More than just benchmarks – practical quality benefits for all to see...
Uster, Switzerland – 15th May 2013 – Everybody knows USTER® STATISTICS – the globally-established benchmarks for the textile industry. But how are they used in practice, and how do they influence the fabrics and garments we all wear every day? To put it another way, what would textiles be like without USTER® STATISTICS?
For the answers, it might be useful to start with an example (Figure 1) of a particularly troublesome fabric defect that we are all familiar with: pilling (sometimes called 'bobbling') – the appearance of little balls of fuzzy fiber on the surface of a garment. Obviously, pilling is a serious problem for the entire production chain, since the consumer's dissatisfaction with a product will quickly rebound on the retailer, clothing manufacturer, fabric producer and, ultimately, the yarn spinner.
Figure 1: Pilling effect in a fabric caused by a high hairiness value
Pilling: causes and prevention
When we look at an example of pilling, there is a simple statement we can make: “With USTER® STATISTICS, this wouldn't have happened.” In most cases, fabric defects can be traced back to the yarn – not necessarily 'bad' yarn, but usually yarn with the wrong quality specification for its intended end-use. With pilling, the cause is generally a yarn which is too hairy. To define the level of hairiness – the H value – in a yarn spinners carry out a routine in their lab, testing the yarn package.
The numerical H value resulting from the test is automatically matched against percentile levels in USTER® STATISTICS. These percentiles, known as USPs, show by how much the yarn is above or below a certain value, based on comparisons with what other spinning mills worldwide are producing. For example, the 5% level means 5% of mills worldwide are producing yarn with equal or better quality levels for the particular parameter being compared. The same applies to the limit levels of 25%, 50%, 75% and 95% shown up by the USTER® STATISTICS.
In the fabric example illustrated here, the level of pilling was produced by a yarn with an H value of 7.71, equivalent to a USP of 95% – clearly showing that the yarn hairiness was too high for the end-use. To avoid pilling, a fabric specialist would be able to determine that, in this case, a yarn with hairiness USP of 50% would have been required.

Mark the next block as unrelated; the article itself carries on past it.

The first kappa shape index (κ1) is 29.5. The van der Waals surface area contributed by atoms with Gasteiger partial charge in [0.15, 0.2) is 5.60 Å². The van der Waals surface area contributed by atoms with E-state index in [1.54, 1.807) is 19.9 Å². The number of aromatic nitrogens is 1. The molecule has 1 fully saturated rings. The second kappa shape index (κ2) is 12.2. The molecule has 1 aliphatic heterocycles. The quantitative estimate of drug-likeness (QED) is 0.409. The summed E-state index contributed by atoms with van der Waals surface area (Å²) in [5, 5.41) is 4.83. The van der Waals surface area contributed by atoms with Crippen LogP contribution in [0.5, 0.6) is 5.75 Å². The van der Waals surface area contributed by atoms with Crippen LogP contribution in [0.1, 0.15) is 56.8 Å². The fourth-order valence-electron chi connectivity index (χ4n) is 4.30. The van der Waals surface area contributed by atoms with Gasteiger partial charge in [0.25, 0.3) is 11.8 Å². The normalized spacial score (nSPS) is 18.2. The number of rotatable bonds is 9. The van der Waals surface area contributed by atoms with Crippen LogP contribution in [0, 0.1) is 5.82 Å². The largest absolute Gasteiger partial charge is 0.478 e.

Uneven fabric appearance: a clear view
A second example (Figure 2) shows another kind of defect which can also lead to lost customers: uneven fabric appearance with very visible faults and inconsistencies that are always going to be unacceptable. This type of defect has a number of likely causes, all showing up in the yarn: too many neps in the raw material; too many short fibers in the yarn; poorly-maintained machinery; etc.
Figure 2: Uneven fabric appearance due to inconsistent yarn quality
And, once again, we can confidently say: “With USTER® STATISTICS, this wouldn't have happened.” To eradicate the kind of unsatisfactory uneven fabric appearance seen in this example, we must focus on the yarn quality parameter known as CVm, for Coefficient of Variation of mass. Experience has proved that this characteristic strongly impacts on how we can expect the finished fabric to look.
Here also, the USTER® TESTER 5, the Yarn Inspection System provides the vital test data. And here again, the correlation with USTER® STATISTICS percentiles is critical to understanding and controlling the yarn properties to ensure a satisfactory fabric appearance. For most fabrics, a 50% USPTM level for CVm is likely to give an acceptable result, while in our example, the measured CVm value of 13.9 translates into a USPTM of 80% – explaining why the fabric obviously does not make the grade in terms of appearance.
USTER® STATISTICS: interesting insights
The examples given here underline the real and practical advantages USTER® STATISTICS bring to the textile industry. The basis for these benefits is a substantial and extensive project – running over five or six years – to prepare each edition of USTER® STATISTICS. It involves the thorough collection and testing of several thousand samples, carefully targeted to be representative of worldwide textile production capacities. The results are fed into unique data analysis software for interpretation and calculation of the percentile curves. Finally, the USTER® STATISTICS are issued in the form of powerful interactive software, accessed via the internet or on CD.
USTER® STATISTICS – a powerful and practical quality resource, freely available for all, helping the textile industry to deal with pilling and uneven fabric appearance – and much more besides.